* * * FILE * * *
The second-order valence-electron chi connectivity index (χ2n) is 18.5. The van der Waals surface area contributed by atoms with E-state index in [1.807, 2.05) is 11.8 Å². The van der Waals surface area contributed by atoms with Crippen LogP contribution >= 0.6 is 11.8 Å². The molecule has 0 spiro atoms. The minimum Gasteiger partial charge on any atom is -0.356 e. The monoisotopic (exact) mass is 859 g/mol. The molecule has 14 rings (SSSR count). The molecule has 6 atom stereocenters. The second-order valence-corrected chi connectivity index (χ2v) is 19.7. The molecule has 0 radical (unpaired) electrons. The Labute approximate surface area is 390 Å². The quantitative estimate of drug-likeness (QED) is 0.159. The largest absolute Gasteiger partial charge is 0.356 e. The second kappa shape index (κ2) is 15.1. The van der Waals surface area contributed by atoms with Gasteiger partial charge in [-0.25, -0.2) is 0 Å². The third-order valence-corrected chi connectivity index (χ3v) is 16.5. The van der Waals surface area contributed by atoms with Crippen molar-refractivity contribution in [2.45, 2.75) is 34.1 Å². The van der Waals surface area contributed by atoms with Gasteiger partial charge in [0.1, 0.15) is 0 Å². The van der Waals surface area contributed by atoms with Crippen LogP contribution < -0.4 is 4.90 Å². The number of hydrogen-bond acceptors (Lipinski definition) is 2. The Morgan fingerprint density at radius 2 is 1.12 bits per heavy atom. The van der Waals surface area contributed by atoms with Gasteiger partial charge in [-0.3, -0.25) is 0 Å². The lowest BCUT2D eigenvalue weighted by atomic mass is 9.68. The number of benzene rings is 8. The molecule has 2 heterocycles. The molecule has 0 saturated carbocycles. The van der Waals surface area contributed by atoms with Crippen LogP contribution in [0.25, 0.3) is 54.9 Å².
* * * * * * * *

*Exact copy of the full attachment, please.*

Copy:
The second-order valence-electron chi connectivity index (χ2n) is 18.5. The van der Waals surface area contributed by atoms with E-state index in [1.807, 2.05) is 11.8 Å². The van der Waals surface area contributed by atoms with Crippen LogP contribution >= 0.6 is 11.8 Å². The molecule has 0 spiro atoms. The minimum Gasteiger partial charge on any atom is -0.356 e. The monoisotopic (exact) mass is 859 g/mol. The molecule has 14 rings (SSSR count). The molecule has 6 atom stereocenters. The second-order valence-corrected chi connectivity index (χ2v) is 19.7. The molecule has 0 radical (unpaired) electrons. The Labute approximate surface area is 390 Å². The quantitative estimate of drug-likeness (QED) is 0.159. The largest absolute Gasteiger partial charge is 0.356 e. The second kappa shape index (κ2) is 15.1. The van der Waals surface area contributed by atoms with Gasteiger partial charge in [-0.25, -0.2) is 0 Å². The third-order valence-corrected chi connectivity index (χ3v) is 16.5. The van der Waals surface area contributed by atoms with Crippen molar-refractivity contribution in [2.45, 2.75) is 34.1 Å². The van der Waals surface area contributed by atoms with Gasteiger partial charge in [0.1, 0.15) is 0 Å². The van der Waals surface area contributed by atoms with Crippen LogP contribution < -0.4 is 4.90 Å². The number of hydrogen-bond acceptors (Lipinski definition) is 2. The Morgan fingerprint density at radius 2 is 1.12 bits per heavy atom. The van der Waals surface area contributed by atoms with Gasteiger partial charge in [-0.3, -0.25) is 0 Å². The lowest BCUT2D eigenvalue weighted by atomic mass is 9.68. The number of benzene rings is 8. The molecule has 2 heterocycles. The molecule has 0 saturated carbocycles. The van der Waals surface area contributed by atoms with Crippen LogP contribution in [0.25, 0.3) is 54.9 Å².